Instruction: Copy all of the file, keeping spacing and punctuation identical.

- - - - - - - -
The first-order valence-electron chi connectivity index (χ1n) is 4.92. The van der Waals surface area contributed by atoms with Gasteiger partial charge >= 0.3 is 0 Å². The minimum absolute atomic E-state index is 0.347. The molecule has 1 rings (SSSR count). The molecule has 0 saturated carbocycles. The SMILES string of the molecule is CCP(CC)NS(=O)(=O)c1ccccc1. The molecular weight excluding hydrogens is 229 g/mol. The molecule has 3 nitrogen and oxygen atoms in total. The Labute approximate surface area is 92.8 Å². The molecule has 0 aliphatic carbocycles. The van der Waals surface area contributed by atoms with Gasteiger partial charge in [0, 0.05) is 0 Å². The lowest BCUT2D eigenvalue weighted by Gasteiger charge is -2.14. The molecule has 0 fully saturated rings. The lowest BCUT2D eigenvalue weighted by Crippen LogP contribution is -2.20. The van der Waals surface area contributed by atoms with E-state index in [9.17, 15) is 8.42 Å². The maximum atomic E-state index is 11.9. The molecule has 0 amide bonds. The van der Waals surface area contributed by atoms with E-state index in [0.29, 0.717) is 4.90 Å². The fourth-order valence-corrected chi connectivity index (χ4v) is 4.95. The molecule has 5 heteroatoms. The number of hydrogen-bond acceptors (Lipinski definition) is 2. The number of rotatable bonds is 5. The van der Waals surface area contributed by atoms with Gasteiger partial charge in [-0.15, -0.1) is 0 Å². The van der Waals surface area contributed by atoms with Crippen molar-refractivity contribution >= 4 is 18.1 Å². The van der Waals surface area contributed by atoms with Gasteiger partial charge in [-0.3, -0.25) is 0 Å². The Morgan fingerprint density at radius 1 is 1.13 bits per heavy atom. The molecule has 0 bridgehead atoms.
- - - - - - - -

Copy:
The first-order valence-electron chi connectivity index (χ1n) is 4.92. The van der Waals surface area contributed by atoms with Gasteiger partial charge >= 0.3 is 0 Å². The minimum absolute atomic E-state index is 0.347. The molecule has 1 rings (SSSR count). The molecule has 0 saturated carbocycles. The SMILES string of the molecule is CCP(CC)NS(=O)(=O)c1ccccc1. The molecular weight excluding hydrogens is 229 g/mol. The molecule has 3 nitrogen and oxygen atoms in total. The Labute approximate surface area is 92.8 Å². The molecule has 0 aliphatic carbocycles. The van der Waals surface area contributed by atoms with Gasteiger partial charge in [0, 0.05) is 0 Å². The lowest BCUT2D eigenvalue weighted by Gasteiger charge is -2.14. The molecule has 0 fully saturated rings. The lowest BCUT2D eigenvalue weighted by Crippen LogP contribution is -2.20. The van der Waals surface area contributed by atoms with E-state index in [9.17, 15) is 8.42 Å². The maximum atomic E-state index is 11.9. The molecule has 0 amide bonds. The van der Waals surface area contributed by atoms with E-state index in [0.29, 0.717) is 4.90 Å². The fourth-order valence-corrected chi connectivity index (χ4v) is 4.95. The molecule has 5 heteroatoms. The number of hydrogen-bond acceptors (Lipinski definition) is 2. The number of rotatable bonds is 5. The van der Waals surface area contributed by atoms with Gasteiger partial charge in [-0.15, -0.1) is 0 Å². The van der Waals surface area contributed by atoms with Crippen molar-refractivity contribution >= 4 is 18.1 Å². The van der Waals surface area contributed by atoms with Gasteiger partial charge in [-0.3, -0.25) is 0 Å². The Morgan fingerprint density at radius 1 is 1.13 bits per heavy atom. The molecule has 0 bridgehead atoms.